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Brown put his foot down on Sipps – now we need to reach those who need help

The only surprising thing about Gordon Brown’s U-turn on allowing residential property as a qualifying investment in Sipps is that he ever agreed to the concession in the first place.

As Virgin Money so aptly described the situation, allowing the relatively wealthy – many of whom already have second homes – a big tax break to acquire yet more property, squeezing out first-time buyers and low-paid agricultural workers in rural areas was never a very socialist policy.

Virgin Money’s reaction was: “It would have opened the floodgates for a 4.6bn tax windfall for higher-rate taxpayers and already looked like creating an environment rife with opportunities for misselling inappropriate pension investments.

“What we need now is a proposal to channel more of the 15bn pension tax relief pot to those who need it most – people who are saving very little or cannot afford to save at all.”

Everyone claims that the number of people who would have taken advantage of the tax breaks to put residential property into their Sipp was likely to be small but there was no guarantee of this and the likely loss of tax revenue to the Treasury could have been even more than 4bn-5bn.

If Standard Life managed to take 1bn into its Sipp, designed to offer residential property as an option, this alone would have cost the Treasury up to 400m in lost revenue. The total loss of tax revenue across the industry could have been huge.

Industry estimates put the number of individuals likely to open a Sipp to take advantage of the property situation at around 2.5 million over the next five years. With tax relief on pensions already running at 19bn a year, it is hardly surprising that Gordon put his foot down.

However, what this highlights is the fact that giving tax incentives to encourage relatively wealthy people to save for retirement is expensive and does not channel the help to those who need it.

With Turner looking increasingly like being ignored, the future is not looking bright for pensioners unless Brown is planning a root and branch reform of taxation and benefits when he becomes Prime Minister. It is long overdue.

The latest research from the Pru reveals just how inequitable our current system is. One in five pensioners struggle to survive and 17 per cent live on an income of under 5,000 a year. A third of pensioners live on under 7,500 a year. Yet at that level, they are taxpayers – albeit only just – even if they do qualify for benefits such as pension credit.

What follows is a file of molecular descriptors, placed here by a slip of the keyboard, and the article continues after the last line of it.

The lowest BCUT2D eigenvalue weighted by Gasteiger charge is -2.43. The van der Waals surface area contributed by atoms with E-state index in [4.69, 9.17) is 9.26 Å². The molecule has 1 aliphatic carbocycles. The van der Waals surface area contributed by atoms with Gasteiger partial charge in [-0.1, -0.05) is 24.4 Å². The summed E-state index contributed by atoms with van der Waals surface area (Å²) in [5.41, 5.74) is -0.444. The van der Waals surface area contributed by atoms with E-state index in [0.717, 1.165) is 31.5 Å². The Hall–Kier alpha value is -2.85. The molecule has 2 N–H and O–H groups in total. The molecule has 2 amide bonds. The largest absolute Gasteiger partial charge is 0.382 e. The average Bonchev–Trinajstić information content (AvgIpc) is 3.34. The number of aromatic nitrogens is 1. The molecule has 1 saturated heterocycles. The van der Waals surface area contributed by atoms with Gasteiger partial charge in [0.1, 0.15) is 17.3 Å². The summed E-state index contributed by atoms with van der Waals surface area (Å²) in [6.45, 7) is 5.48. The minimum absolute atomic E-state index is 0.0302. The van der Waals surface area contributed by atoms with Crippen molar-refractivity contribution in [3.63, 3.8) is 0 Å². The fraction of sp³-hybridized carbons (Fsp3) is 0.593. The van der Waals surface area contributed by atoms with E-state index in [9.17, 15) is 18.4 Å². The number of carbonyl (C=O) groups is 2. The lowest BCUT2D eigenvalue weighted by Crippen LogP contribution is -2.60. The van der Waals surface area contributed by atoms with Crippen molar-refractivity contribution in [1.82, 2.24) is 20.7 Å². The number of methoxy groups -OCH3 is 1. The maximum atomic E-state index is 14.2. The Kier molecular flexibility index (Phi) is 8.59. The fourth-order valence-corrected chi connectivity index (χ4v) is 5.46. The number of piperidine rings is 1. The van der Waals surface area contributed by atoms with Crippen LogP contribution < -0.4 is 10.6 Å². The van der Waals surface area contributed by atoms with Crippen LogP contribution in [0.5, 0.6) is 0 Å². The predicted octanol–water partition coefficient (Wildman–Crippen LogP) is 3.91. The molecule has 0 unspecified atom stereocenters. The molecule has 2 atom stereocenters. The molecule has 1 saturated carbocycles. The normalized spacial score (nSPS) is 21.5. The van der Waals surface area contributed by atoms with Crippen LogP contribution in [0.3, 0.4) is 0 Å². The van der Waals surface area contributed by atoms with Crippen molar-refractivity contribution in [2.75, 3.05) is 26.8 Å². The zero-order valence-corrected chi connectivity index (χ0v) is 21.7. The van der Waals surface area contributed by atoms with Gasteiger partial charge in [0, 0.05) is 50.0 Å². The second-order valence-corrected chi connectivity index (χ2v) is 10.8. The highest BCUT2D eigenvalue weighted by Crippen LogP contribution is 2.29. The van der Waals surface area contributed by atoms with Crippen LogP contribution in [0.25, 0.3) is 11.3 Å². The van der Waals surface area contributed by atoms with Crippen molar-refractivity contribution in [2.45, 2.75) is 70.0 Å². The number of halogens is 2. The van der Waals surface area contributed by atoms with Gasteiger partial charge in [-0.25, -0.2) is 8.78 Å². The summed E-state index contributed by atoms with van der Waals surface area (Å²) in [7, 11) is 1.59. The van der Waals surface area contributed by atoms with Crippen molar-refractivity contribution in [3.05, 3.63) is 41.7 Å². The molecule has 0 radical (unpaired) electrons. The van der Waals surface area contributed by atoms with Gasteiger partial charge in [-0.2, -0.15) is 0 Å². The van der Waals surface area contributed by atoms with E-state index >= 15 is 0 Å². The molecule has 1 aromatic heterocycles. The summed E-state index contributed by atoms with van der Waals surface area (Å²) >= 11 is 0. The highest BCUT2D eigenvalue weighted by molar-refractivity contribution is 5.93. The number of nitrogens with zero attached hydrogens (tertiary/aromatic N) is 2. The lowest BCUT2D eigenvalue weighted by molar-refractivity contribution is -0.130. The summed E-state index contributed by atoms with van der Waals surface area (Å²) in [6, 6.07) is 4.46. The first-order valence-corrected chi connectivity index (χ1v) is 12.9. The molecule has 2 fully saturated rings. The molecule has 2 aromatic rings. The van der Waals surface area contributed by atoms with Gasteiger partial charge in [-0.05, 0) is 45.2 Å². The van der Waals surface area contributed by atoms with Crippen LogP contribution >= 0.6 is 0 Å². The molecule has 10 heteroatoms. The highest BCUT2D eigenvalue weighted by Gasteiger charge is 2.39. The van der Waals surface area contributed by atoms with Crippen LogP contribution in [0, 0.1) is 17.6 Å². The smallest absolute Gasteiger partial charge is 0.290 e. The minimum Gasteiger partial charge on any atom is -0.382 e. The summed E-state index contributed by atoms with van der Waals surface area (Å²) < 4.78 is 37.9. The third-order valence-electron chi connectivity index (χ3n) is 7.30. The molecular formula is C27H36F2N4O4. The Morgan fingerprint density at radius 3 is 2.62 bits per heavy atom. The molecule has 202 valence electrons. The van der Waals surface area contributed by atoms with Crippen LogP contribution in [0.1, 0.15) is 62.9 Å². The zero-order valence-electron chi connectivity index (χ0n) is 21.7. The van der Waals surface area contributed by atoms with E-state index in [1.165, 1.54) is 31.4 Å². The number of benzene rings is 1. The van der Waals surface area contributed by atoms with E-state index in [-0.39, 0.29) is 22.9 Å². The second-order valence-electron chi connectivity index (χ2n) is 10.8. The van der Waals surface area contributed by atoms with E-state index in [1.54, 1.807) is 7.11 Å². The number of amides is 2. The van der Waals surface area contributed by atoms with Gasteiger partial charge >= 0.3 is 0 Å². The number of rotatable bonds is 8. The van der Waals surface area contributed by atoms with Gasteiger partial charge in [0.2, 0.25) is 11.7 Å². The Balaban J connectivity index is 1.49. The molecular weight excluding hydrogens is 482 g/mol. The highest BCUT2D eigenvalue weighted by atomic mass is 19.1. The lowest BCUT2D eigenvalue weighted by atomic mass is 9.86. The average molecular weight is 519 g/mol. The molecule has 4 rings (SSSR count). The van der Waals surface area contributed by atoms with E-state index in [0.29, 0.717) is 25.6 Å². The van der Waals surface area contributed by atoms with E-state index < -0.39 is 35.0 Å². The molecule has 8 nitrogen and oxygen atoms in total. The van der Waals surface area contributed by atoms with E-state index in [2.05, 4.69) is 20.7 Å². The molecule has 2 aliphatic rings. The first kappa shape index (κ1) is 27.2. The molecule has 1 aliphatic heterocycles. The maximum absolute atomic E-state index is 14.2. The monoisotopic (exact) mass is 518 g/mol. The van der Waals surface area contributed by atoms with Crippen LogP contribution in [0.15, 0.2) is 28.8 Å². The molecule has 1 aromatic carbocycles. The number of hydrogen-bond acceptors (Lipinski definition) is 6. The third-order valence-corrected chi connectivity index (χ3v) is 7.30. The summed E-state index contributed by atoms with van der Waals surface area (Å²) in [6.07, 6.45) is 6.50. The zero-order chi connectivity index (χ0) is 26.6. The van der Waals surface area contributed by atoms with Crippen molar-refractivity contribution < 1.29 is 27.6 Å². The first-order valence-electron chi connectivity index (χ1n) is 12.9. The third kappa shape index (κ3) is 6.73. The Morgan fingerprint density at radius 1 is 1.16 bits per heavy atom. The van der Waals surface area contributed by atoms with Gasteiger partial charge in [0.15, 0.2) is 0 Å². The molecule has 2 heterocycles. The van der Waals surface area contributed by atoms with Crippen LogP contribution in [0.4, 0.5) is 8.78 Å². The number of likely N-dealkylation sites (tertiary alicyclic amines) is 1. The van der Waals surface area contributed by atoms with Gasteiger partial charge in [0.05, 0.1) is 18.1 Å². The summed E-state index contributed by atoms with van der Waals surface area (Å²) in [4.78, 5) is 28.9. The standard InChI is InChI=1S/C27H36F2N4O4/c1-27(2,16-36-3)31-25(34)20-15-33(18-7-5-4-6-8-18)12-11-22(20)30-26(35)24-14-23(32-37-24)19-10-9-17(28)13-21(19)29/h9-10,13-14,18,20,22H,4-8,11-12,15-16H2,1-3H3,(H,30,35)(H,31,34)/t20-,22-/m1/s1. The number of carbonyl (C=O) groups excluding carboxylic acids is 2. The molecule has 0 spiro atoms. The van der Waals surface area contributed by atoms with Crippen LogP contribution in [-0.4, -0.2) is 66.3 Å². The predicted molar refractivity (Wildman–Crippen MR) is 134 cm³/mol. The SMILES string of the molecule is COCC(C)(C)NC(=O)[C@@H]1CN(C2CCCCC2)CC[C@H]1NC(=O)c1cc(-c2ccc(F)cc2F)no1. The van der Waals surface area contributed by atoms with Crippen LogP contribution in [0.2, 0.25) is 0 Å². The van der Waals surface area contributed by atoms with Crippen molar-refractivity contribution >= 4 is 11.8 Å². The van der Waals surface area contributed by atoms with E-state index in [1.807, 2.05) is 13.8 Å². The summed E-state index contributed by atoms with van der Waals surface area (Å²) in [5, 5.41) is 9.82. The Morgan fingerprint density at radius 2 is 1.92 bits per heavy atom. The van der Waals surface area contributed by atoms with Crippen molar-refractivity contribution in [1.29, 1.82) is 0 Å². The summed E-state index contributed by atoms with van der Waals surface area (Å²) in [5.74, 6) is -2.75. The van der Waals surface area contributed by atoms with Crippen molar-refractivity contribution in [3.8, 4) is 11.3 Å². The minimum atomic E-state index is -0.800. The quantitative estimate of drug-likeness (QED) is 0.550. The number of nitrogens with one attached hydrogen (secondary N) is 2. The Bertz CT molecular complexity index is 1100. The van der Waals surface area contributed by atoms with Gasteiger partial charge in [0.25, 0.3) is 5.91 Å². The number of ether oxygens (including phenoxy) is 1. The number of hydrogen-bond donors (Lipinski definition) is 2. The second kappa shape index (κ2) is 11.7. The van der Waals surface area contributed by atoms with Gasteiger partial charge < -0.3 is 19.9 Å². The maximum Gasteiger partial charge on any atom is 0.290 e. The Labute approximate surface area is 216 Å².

The Pru research also shows that nearly 20 per cent of pensioner have to return to work after retiring, 8 per cent are forced to use assets they had intended to leave as an inheritance to children or grandchildren while a shocking 2 per cent said that their money worries were so bad they have contemplated suicide.

Some, those who are homeowners, could, of course, ease their situation by taking out an equity withdrawal plan but all the time raising a lump sum from the property simply makes the pensioner ineligible for Social Security benefits, there are only a limited number of relatively wealthy pensioners who can improve their standard of living in this way. As the Council of Mortgage Lenders said on the publication of Turner’s recommendations, it is a pity that he did not consider housing wealth.

There is a real incentive for the Government to look at the interaction of state pension, means-tested benefits and equity withdrawal schemes and remove the obstacles that stand in the way of elderly people supplementing their income through this route.

Pru executive director Roger Ramsden says: “The key to having enough income in retirement is to plan well in advance. It is good to see two-fifths of the pensioner population have reviewed their finances with an adviser in the past two years but people need to start planning a long time before they enter retirement.”

True but with most families paying off a hefty mortgage, sometimes even into retirement, not to mention the high and increasing cost of putting children through higher education, there is often no money left to save. The sooner the Chancellor addresses these real problems, the better.

Money Marketing50 Poland Street, London W1F 7AX

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